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Refers to the exact pitch, an A, that a modern orchestra aspires to tune its instruments to. The 440 is for 440Hz, which (in my limited understanding of physics) is the frequency at which this particular sound wave oscillates. While this is sort of the standard A these days, A is recognizable over a wide range of frequencies. For a nice list of different historical As see http://www.uk-piano.org/history/pitch.html.

The frequency of the middle A note on a piano (that's the one above, i.e. further to the right, of middle C).

This hasn't always been the case, and there are still, in fact, exceptions, most notably in Baroque music. Through the years the frequency of A has ranged from about 390 Hertz to 460 Hz. A higher A is sometimes used in an attempt to give the instruments a "brighter" sound. Tuning an instrument higher can have the adverse effect of causing more broken strings, especially in the days when they were made of gut.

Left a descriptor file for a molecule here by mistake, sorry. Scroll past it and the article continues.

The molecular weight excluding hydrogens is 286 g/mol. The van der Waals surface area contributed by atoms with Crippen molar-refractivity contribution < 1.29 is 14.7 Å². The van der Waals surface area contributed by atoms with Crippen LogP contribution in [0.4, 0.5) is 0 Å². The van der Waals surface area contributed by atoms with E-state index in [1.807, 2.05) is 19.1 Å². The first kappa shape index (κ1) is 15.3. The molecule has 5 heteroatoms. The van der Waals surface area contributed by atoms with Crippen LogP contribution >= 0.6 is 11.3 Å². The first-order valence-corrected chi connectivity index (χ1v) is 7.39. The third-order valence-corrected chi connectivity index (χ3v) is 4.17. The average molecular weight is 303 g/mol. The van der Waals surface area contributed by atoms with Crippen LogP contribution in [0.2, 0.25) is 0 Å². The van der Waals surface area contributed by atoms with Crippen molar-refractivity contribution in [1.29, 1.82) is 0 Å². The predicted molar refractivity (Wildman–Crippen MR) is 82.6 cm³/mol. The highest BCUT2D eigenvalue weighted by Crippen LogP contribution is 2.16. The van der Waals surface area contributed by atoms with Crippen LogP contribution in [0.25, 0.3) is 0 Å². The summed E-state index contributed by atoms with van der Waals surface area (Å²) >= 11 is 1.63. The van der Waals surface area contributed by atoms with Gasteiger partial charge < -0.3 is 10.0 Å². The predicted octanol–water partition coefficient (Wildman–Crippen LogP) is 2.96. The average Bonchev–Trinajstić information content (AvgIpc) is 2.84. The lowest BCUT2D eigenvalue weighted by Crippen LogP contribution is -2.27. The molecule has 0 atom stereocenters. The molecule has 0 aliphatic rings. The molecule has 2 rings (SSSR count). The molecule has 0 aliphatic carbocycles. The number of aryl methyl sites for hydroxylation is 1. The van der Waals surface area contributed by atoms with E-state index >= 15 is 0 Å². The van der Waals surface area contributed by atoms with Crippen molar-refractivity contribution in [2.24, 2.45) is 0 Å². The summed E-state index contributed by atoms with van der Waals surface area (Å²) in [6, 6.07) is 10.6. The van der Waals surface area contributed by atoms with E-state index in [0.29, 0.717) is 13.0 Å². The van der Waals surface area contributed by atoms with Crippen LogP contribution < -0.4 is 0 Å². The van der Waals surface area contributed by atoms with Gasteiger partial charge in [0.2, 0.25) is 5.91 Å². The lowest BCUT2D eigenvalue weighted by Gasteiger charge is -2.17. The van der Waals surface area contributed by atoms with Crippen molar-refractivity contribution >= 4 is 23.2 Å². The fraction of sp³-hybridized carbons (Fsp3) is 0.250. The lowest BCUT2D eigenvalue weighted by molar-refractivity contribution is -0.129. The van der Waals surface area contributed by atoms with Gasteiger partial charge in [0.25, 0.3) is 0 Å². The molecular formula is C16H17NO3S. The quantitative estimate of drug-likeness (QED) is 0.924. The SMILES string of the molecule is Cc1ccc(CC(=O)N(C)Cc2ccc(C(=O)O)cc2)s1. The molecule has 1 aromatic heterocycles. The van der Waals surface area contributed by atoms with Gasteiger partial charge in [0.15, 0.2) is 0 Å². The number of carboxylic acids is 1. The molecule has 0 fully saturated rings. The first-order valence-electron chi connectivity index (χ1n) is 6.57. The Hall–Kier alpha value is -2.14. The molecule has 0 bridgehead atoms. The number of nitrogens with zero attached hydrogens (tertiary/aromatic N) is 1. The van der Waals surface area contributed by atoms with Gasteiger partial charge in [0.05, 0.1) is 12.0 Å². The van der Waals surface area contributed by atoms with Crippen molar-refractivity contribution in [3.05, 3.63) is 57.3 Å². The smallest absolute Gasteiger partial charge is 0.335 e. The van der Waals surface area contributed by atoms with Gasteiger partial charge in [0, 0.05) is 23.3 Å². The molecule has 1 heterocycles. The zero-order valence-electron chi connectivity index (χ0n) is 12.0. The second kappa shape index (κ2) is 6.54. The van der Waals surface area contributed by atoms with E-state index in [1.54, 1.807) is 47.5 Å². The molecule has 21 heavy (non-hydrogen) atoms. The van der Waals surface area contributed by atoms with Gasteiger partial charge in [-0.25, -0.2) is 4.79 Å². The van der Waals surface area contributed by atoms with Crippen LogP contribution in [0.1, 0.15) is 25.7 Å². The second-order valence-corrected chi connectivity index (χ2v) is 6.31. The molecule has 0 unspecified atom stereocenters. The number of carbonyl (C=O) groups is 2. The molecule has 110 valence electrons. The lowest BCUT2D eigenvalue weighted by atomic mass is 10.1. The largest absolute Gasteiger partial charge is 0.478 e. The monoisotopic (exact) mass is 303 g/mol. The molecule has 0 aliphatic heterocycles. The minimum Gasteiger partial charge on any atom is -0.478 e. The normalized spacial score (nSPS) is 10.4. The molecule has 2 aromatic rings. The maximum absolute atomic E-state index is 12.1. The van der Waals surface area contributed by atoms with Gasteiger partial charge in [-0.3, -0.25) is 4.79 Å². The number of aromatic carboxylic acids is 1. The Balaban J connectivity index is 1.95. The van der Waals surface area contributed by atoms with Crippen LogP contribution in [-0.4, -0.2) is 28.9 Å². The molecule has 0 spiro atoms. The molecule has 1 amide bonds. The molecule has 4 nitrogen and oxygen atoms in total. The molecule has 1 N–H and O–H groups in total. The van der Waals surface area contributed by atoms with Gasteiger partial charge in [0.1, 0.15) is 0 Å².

The next higher A would have a frequency of 880, then 1760, and so on.

In music, A 440 is known as the a above middle C, and vibrates at 440 cycles per second (440 hertz). Because it is just above the bass clef, A 440 is a good note for tuning musical instruments, since almost all instruments have 440 hz within their native range. When a symphony orchestra performs, the concertmaster will direct the oboe to sound the A, and the other instruments will tune to it. A 440 is usually sounded twice before a performance, and the instruments play a sort of 'humming' sound as they compare their tune to that of the oboe. Once in tune, the concertmaster will sit and the conductor will take the stage so the music may begin.

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